Officials at Kootenai County District Court made the move a few years ago to privatize time payments. Judges in Coeur d’Alene give all defendants 30 days to pay. Then defendants must apply for time payments, or the case enters collections. The same parent company, Alliance One, handles both time payments and bad debts, and it has worked out well, said Patty Dube, the court services manager.
“The most shocking thing to me was … we had bench warrants outstanding for failure to pay. But defendants responded better to the collections company … rather than worried about being put in jail,” she said. “We got to recall hundreds if not thousands of bench warrants and the collection company is collecting money versus having law enforcement spend that time dealing with those issues.”
Witter said he hopes for similar results with PAR. Previously, clerks spent much of their time contacting people who hadn’t paid and setting them up on new time-payment plans.
PAR “sends out a monthly statement with a return envelope. We haven’t done that for years because we couldn’t afford to do it,” Witter said. “Just having that statement coming once a month is huge. It’s a simple reminder to make these payments.”
But Durkop said he’s also troubled that the same company managing time payments is the company that stands to gain if the account goes to collections.
“There is a financial incentive to place people in default. PAR and Valley Empire Collection are the same company,” Durkop said. “They get to add 50 percent of the collection fee on the base amount. If the debt was $100 … they get to collect $150. They get a huge financial benefit.”
Troy Peterson, whose company was awarded the collection contract in 2003 even though his bid for the job was not the lowest, did not return multiple phone messages seeking comment. In the last five years, Valley Empire Collection has earned $3.68 million from its contract with District Court, according to county records.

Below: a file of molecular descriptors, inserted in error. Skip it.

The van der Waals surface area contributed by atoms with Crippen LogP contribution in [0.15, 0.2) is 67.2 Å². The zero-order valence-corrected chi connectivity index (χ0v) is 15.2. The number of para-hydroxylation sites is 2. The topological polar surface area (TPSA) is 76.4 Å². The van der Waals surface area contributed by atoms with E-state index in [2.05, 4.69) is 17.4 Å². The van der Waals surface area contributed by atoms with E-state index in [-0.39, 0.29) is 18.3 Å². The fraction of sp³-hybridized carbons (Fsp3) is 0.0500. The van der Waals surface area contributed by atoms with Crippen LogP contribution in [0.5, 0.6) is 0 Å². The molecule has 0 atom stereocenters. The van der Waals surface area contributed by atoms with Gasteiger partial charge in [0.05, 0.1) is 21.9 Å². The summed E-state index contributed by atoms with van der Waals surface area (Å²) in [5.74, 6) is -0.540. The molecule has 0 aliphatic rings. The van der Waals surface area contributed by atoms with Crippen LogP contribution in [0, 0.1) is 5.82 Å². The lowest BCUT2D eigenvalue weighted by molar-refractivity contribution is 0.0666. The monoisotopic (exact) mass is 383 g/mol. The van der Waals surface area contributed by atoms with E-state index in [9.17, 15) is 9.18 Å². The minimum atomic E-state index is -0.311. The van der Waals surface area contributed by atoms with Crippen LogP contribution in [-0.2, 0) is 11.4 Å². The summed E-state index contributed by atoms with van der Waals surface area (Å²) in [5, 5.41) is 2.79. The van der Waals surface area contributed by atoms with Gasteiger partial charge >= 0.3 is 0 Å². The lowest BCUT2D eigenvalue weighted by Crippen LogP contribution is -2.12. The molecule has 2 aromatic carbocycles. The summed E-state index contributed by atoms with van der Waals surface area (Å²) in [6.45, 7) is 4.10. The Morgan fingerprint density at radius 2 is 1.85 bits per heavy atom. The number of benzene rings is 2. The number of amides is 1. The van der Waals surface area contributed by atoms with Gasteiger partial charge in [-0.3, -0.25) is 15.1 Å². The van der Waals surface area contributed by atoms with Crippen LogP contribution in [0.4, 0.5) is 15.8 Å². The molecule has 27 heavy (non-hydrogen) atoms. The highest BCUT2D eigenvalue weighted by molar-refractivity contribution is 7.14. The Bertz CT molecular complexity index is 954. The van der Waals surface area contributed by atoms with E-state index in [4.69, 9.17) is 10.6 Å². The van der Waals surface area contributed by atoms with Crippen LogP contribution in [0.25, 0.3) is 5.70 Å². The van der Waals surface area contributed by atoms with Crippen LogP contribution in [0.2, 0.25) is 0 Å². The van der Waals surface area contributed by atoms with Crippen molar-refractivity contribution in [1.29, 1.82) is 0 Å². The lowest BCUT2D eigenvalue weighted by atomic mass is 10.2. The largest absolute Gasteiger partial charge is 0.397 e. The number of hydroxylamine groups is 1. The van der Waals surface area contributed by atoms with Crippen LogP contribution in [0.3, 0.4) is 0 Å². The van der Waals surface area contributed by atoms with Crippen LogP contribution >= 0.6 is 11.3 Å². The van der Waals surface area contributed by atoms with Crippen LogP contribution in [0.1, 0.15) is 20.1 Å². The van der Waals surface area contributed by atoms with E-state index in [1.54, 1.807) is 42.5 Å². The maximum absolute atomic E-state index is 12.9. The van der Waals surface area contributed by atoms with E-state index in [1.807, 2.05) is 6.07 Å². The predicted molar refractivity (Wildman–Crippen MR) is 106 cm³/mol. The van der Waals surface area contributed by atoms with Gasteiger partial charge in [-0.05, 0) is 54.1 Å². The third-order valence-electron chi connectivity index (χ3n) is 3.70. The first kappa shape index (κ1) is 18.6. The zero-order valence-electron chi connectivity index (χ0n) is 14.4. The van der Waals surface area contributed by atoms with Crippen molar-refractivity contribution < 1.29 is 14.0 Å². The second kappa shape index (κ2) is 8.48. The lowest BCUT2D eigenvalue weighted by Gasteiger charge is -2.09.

Judge Peterson, who is not related to Troy Peterson, said he didn’t like the selection process under former Judge Mike Padden that awarded the contract to Valley Empire Collection – a company Padden worked for prior to becoming judge.
As a result, Judge Peterson said he removed all judges from the selection committee in an attempt to “de-judge” the selection process.
“It went through the normal county process,” Peterson said. “I think there is more sensitivity now to the plight of the poor in the court than there ever has been. But we need the tools now instead of imposing fines.”
Dube, of Kootenai County, said she has not had any attorneys in Coeur d’Alene raise conflict-of-interest questions with Alliance One, which, doing business as Signal Time Payments, charges similar start-up and monthly fees as PAR.
“Let’s face it, if you owe $100 and have the sign-up fee and monthly fee, the company will make more money. So there is not necessarily the incentive to turn it over to hard collections,” she said.
But attorney Jay Ames, who supervises the District Court unit of public defenders, said the new fees add to a bill that many poor defendants already can’t pay.
“A lot of District Court is traffic-related matters. If payment is not made timely, it goes to collections … and it can result in a suspended license,” Ames said. “Then it makes it difficult for folks to find jobs. This just aggravated the situation.”